Wine grapes are a climatically sensitive crop grown in a fairly narrow geographic range. Growing season temperatures for high-quality wine production are generally limited to 13-21C on average.
This encompasses the Old World appellation regions of France, Italy, Germany, Spain and the Balkans, and developing New World regions in California, Chile, Argentina, southern Australia and New Zealand.
Speaking at the International Masters of Wine Symposium last month in Florence in Italy, Professor Greg Jones, the wine climate specialist from the University of Southern Oregon, noted the overall growing season temperature trend was upwards.
This increase, by 1.3C, was for numerous wine regions around the world between 1950 and 2000. Greater growing season heat accumulation with warmer and longer seasons has occurred.
There has been a decline in the number of days of significant frost in the dormant period and spring - earlier last spring frosts and later first frosts in autumn with longer frost-free periods.
For example, in Tuscany, the Chianti region of Italy, summer temperatures have increased by 2C between 1955 and 2004.
The warming is extending the world's wine map into new areas such as British Columbia in Canada, Exmoor in England and into the southern Baltic.
The effect in the Old World regions has been earlier bud-burst and flowering and altering ripening profiles which affect wine styles. For example, potential alcohol levels of Riesling at harvest in the Alsace region of France have increased by 2.5 per cent (by volume) over the past 30 years and are closely correlated to significantly warmer ripening periods, earlier bud-break and flowering.
In Napa, California, average alcohol levels rose from 12.5 per cent to 14.8 per cent between 1971 and 2000, while acid levels fell and the pH climbed. Soil temperatures are increasing in the wake of air temperatures, and this will probably present numerous additional issues.
Similar warming trends are being observed in viticulture areas in New Zealand. For example, in Marlborough, mean annual temperatures over the past 80 years have increased by 0.9C, and the number of summer days (days above 25C) at Blenheim has increased from 24 to 36 a year. Frost days (days below 0C) have decreased from 40 to around 12 a year.
Greg Jones noted that climate model projections by 2100 predict growing season warming of an additional 2.0-4.5C on average. Niwa mid-range projections for the New Zealand wine grape areas are for a warming of 1C by 2030 and 2C by 2090.
The Florence symposium turned its attention to how the European wine industry is preparing for a warmer world - and these lessons are very pertinent to our wine industry.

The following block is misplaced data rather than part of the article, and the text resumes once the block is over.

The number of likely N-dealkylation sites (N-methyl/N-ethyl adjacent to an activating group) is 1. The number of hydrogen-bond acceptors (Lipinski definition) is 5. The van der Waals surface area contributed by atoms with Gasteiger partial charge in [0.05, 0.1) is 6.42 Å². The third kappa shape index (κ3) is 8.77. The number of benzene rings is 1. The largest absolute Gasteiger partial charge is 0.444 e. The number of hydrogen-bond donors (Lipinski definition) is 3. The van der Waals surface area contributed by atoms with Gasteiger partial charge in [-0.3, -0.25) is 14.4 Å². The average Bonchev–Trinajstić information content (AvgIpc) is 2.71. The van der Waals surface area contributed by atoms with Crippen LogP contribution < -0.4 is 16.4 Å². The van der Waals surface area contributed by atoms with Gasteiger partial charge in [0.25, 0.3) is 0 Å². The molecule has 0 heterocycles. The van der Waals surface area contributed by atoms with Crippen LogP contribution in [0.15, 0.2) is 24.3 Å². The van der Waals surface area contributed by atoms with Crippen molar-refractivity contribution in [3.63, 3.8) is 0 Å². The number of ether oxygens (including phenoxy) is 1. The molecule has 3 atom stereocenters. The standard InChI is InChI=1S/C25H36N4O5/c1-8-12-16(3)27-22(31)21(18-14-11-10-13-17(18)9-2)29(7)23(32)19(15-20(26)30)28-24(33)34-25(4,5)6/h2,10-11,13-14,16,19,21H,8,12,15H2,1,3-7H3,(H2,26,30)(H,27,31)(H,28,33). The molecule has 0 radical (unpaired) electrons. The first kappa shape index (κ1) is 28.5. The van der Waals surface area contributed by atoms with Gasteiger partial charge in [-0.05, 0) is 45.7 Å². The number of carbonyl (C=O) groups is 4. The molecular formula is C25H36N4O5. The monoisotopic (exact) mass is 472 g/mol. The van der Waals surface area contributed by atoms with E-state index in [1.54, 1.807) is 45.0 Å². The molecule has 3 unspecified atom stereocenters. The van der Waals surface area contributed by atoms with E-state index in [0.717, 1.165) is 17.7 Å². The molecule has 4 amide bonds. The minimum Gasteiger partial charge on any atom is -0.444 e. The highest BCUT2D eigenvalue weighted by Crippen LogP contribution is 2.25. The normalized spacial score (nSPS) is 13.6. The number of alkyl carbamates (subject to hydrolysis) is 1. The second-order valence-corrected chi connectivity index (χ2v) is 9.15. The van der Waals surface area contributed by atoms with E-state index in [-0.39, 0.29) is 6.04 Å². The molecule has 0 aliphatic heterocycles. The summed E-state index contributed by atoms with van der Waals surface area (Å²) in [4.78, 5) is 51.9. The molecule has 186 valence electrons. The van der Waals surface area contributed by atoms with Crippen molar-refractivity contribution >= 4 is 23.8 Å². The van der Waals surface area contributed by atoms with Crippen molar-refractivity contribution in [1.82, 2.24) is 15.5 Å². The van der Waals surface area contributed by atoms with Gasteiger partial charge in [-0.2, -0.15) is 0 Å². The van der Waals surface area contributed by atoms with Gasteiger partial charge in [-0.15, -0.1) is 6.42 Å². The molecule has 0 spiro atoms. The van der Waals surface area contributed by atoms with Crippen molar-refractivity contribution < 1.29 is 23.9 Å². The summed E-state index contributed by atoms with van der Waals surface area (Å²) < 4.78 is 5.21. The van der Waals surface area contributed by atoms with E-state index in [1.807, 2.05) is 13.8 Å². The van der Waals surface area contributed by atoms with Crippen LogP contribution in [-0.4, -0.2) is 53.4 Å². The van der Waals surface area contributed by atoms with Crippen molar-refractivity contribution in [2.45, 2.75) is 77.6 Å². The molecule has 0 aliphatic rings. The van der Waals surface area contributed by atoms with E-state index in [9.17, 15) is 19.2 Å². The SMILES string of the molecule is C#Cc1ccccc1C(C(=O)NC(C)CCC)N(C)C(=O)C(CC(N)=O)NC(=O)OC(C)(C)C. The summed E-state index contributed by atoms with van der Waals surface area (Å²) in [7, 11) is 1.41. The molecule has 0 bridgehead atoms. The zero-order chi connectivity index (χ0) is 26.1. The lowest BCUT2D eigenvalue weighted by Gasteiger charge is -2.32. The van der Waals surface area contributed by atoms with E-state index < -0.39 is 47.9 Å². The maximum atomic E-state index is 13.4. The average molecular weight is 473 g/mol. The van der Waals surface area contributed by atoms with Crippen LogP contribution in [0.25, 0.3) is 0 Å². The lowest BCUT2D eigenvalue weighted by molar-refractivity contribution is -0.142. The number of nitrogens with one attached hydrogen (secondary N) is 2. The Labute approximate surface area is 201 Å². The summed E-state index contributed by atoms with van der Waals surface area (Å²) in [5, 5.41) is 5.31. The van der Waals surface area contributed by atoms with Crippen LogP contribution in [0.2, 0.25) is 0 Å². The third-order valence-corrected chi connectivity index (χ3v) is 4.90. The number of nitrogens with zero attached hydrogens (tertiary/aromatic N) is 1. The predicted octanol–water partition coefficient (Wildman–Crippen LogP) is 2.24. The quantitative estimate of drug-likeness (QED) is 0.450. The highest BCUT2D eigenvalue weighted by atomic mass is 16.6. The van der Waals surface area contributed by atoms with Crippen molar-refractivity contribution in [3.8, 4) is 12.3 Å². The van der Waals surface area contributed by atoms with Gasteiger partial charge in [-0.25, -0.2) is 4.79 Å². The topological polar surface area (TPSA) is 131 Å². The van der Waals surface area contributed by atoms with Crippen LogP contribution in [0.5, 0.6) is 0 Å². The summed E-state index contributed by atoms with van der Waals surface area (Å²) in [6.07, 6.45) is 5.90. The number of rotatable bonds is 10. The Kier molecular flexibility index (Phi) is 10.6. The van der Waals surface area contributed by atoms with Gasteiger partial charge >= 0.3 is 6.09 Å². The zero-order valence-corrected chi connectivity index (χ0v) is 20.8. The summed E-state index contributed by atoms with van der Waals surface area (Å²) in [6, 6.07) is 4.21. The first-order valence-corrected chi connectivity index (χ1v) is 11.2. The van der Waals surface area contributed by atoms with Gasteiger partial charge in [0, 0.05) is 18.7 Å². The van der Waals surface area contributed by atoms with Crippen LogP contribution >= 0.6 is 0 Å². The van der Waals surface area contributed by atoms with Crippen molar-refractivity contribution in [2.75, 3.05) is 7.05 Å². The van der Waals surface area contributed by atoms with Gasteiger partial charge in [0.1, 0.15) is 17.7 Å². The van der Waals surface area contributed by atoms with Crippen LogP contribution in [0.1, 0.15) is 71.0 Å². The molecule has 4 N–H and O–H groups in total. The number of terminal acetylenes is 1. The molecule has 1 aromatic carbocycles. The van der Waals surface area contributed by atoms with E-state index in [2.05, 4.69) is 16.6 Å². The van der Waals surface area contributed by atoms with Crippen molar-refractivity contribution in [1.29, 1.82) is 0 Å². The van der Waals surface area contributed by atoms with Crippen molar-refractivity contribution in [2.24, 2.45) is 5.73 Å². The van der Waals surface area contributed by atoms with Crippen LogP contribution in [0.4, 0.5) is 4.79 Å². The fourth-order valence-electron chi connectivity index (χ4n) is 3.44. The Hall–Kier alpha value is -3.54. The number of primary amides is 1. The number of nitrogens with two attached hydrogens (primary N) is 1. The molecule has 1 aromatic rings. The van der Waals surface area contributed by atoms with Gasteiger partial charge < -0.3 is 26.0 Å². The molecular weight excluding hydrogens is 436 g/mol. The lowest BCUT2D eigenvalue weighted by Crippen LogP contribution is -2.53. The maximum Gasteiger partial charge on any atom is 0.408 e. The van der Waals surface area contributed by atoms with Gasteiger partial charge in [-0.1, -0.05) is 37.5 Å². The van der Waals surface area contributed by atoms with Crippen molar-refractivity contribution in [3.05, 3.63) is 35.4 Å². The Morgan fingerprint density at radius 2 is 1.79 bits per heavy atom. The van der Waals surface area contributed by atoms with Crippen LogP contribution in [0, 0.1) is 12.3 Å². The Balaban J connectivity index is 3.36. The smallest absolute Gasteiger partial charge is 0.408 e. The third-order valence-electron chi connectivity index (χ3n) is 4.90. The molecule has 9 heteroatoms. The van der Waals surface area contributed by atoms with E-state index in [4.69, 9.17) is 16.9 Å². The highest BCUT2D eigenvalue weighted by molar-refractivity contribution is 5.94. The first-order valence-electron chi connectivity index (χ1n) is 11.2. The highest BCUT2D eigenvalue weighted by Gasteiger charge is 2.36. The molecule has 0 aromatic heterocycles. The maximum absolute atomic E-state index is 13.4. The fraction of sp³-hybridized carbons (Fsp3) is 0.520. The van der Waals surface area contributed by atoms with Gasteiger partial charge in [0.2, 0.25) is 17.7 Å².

While challenges exist for all New Zealand wine regions, opportunities for a more sustainable industry are being addressed in the overseas industry and research communities. At the vineyard level the terrain slope (using north- rather than south-facing slopes), training systems and vineyard design can be changed.
For example, many vine rows have been oriented to maximise sunshine in places where this is no longer the optimal objective, and shade will become a positive rather than a negative in many places.
Another option is wine variety diversification. The Piedmont region of Italy is noted for its red wines which are made from Dolcetto or Nebbiolo varieties. Although both varieties are grown over a narrow climate range, Nebbiolo performs better in a warmer climate (17.8 to 20.4C) with a long growing season. Dolcetto does better in a slightly cooler climate (16.4 to 18.4C). This is an expansion in quality and production potential.
About 5000 or so varieties of grape are now known. In Bordeaux (France) the Parcelle 52 project, under way since 2009, is monitoring the performance of all sorts of locally unfamiliar grapes such as Grenache, Tempranillo and Georgia's Saperavi to prepare for a hotter climate.
Other tips for a more glorious future in wine production from researchers include Rabigato and Alfrocheiro in Portugal, Sumoll, Escursac and one of the two different Maturanas in Spain, Counoise and Verdesse in France, Lagrein on the Italian mainland and Nieddera in Sardinia.
The fastest growing varieties globally have been away from the cooler wine styles to Syrah, Cabernet Sauvignon, Merlot and, especially, Tempranillo.
The New Zealand wine industry can seize the opportunities with similar evaluations for each region with different varieties.
Finally the traditional appellation regions in Europe are in areas of significant topography and research programmes have been mapping potential new areas for production at higher elevations. New Zealand has a long latitude range and the South Island, in particular, has significant areas above 300m that can be used. This enables the migration of warmer wine styles south, with the cooler wine styles to higher elevations. For example, the MacKenzie Basin in inland Canterbury probably has a significant potential as a future viticulture area - with a dry climate, hot summers and cold winters.
The earth's climate is changing much more quickly than the wine business - and virtually every other business - is preparing for. The gradual nature of climate change should give the industry sufficient time to develop and use some of the adaptation strategies discussed in Florence. A warming world represents opportunities for the New Zealand wine industry - both producers and growers.
Jim Salinger, a visiting scientist at IBIMET-CNR in Rome, is conducting research on climate and wine quality in Tuscany.